Social learning was one the major bets we made at HBX. It also yielded some of our most profound learnings. When students asked a question on the platform, we resisted the urge to jump in, instead leaving it to peers to do so. When students struggled with a concept, we resisted (even more) the urge to jump in and correct the group, but relied on peers to do so. The results were remarkable (and somewhat humbling if you're an expert): in more than 90% of cases, questions were precisely and accurately answered by the peer group. One of our HBX CORe students had previously been the head teaching assistant (TA) for one of the most popular MOOCs (massive open online courses). He noted that a typical approach to intervention in online courses was to amass larger numbers of TAs, so that some "expert" was ready to intervene quickly on any question as it arose. One unintended consequence? "Soon, everyone expected the TA's to answer questions. No one took it upon themselves to do so."
"Trust the students," we preach in our classrooms. It's one of the hardest axioms to follow. The temptation for an expert, or a teacher, is to help at the first sign of confusion. But letting it simmer can aid learner discovery. Indeed, the power of collaboration comes when you trust the group so that they are strongly encouraged â€” forced, even â€” to resolve problems on their own. Let an expert intervene, and you could undermine collaboration itself.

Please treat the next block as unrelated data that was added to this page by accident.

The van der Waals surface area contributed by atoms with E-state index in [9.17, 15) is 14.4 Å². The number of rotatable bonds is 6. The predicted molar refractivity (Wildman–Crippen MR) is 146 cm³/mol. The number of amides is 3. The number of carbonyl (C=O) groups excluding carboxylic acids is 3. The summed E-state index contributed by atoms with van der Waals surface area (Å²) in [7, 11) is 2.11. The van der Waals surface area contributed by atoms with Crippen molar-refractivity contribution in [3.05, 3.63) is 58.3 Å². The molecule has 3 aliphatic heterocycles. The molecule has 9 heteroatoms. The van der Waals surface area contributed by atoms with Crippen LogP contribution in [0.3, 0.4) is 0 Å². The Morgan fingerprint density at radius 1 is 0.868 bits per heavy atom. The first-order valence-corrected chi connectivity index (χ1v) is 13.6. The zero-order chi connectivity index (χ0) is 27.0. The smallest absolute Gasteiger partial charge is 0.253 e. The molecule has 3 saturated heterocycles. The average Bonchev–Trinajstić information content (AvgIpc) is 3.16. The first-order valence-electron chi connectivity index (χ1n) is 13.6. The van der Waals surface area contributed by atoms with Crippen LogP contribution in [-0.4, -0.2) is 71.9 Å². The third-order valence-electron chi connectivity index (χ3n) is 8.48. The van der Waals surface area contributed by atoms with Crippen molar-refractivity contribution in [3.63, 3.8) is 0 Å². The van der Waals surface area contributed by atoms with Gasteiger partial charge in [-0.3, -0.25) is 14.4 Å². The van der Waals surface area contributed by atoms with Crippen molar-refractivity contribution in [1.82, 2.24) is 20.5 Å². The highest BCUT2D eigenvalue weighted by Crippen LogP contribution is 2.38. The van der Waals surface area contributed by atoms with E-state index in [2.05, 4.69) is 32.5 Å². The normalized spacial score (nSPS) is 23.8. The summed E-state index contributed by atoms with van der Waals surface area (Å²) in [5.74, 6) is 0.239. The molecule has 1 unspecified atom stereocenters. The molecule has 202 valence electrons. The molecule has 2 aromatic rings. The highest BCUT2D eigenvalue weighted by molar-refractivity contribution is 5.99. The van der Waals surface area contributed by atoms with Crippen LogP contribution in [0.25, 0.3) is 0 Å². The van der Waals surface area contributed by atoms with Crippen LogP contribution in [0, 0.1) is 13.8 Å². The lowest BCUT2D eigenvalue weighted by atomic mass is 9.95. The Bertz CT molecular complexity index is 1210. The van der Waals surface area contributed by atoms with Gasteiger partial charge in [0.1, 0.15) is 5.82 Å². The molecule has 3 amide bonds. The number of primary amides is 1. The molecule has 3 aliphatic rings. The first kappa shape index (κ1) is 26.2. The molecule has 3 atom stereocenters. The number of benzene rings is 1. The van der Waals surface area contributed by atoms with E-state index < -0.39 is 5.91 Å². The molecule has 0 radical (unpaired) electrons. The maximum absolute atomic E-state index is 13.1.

I've been thinking about this article a lot, as I work through a proposal to set up a support program for instructors adopting various learning technologies. If we set up a bunch of infrastructure and people to answer all of their questions, they would become dependent on it. If we don't set up any, they won't be as likely to succeed. Somewhere in the middle. Somewhere.
In the proposal, I'm trying to set up a seed of "in the trenches" support out in the faculties, to work with instructors and take advantage of a direct understanding of pedagogy in various fields. I'm also trying to set up central and community supports to enhance what people are doing more broadly across our campuses. But, how to do that without short-circuiting collaboration that could (and should) be happening Out Thereâ„¢? We need to help to build capacity - in individual instructors, in teams, programs, departments, and faculties - without inadvertently training people to rely on Technology Experts That Know Everythingâ„¢ (because they don't exist, nor should they).